Labor’s Housing Australia Future Fund, introduced late last year with the support of the Greens, will do nothing to resolve this massive shortfall. The $10 billion fund will result in the construction of, at most, 30,000 “social and affordable” homes over the next five years, depending on the vagaries of the stock market and the profit demands of the private developers contracted to build the dwellings.

Even in the unlikely event that the full complement of homes is constructed, it would not account for half of what will be required to match the additional demand for social housing that accumulates over the five-year timeframe, let alone resolve the existing shortfall.

The states and territories, led by Labor everywhere except Tasmania, are likewise doing nothing to address the housing crisis. The “National Cabinet” last year denied calls to freeze or cap rents, instead using the situation as a pretext to further slash planning and building regulations to hand even greater profits to property developers and financial institutions.

Labor’s housing policy is in line with the broader pro-business agenda of harsh cuts to wages and social spending that has been carried out by Prime Minister Anthony Albanese’s Labor government since it scraped into office in May 2022, promising a “better future.”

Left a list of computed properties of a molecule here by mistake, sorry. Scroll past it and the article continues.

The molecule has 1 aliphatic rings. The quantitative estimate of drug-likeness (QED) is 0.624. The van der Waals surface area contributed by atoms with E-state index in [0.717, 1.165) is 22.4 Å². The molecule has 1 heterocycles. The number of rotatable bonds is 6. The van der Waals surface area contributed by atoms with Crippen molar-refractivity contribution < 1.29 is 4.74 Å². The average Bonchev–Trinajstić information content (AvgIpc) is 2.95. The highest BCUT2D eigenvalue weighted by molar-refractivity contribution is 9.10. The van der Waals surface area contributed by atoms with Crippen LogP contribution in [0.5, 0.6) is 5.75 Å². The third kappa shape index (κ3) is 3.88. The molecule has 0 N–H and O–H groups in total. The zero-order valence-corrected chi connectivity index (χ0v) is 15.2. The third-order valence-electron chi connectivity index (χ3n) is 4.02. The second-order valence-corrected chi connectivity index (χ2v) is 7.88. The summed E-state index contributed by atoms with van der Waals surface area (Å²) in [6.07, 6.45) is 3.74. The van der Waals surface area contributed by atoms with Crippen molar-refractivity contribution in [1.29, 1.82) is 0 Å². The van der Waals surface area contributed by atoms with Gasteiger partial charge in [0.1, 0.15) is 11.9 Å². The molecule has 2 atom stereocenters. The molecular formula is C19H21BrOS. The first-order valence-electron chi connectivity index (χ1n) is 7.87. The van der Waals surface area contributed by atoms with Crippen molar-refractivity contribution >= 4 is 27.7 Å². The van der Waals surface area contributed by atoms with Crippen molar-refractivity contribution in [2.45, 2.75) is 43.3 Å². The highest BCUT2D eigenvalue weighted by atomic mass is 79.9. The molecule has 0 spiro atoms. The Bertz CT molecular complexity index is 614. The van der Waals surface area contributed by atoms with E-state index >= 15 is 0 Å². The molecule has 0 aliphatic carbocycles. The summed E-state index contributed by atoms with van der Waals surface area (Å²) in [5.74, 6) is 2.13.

With the full support of Labor, the Reserve Bank of Australia has hiked interest rates 13 times, resulting in sharp increases in mortgage repayments, which is flowing on to rents. This has nothing to do with “fighting” inflation, but is aimed at slowing the economy to drive up unemployment and keep wages down.

Labor governments across the country have been at the forefront of the attack on workers, maintaining punitive wage caps and imposing sub-inflationary pay increases across the public sector with the full support of the trade unions.

Labor’s recent rejigging of its Stage 3 tax cuts will do nothing to address the soaring cost of living and housing. Workers on $40,000 a year are promised a $654 tax cut, less than $2 per day. Workers earning up to $140,000 will get back around $15.50 per week, while those with annual income of more than $200,000 will receive $87 per week in tax reductions.

These token “relief” measures stand in stark contrast to the escalating military expenditure of the Labor government. This includes $368 billion for nuclear-powered submarines under the AUKUS agreement, part of preparations for a US-led war against China.

This demonstrates that the government’s refusal to resolve the issue of housing affordability and availability is not about a lack of resources, but the pro-business, pro-war agenda of Labor and all capitalist governments and parties.

Homelessness, like all other social crises, can only be resolved through a fight by the working class to establish a workers’ government to implement a socialist program. This would include placing the major property developers and banks under democratic workers’ control and ownership, and carrying out a major public works program to provide high-quality housing for all.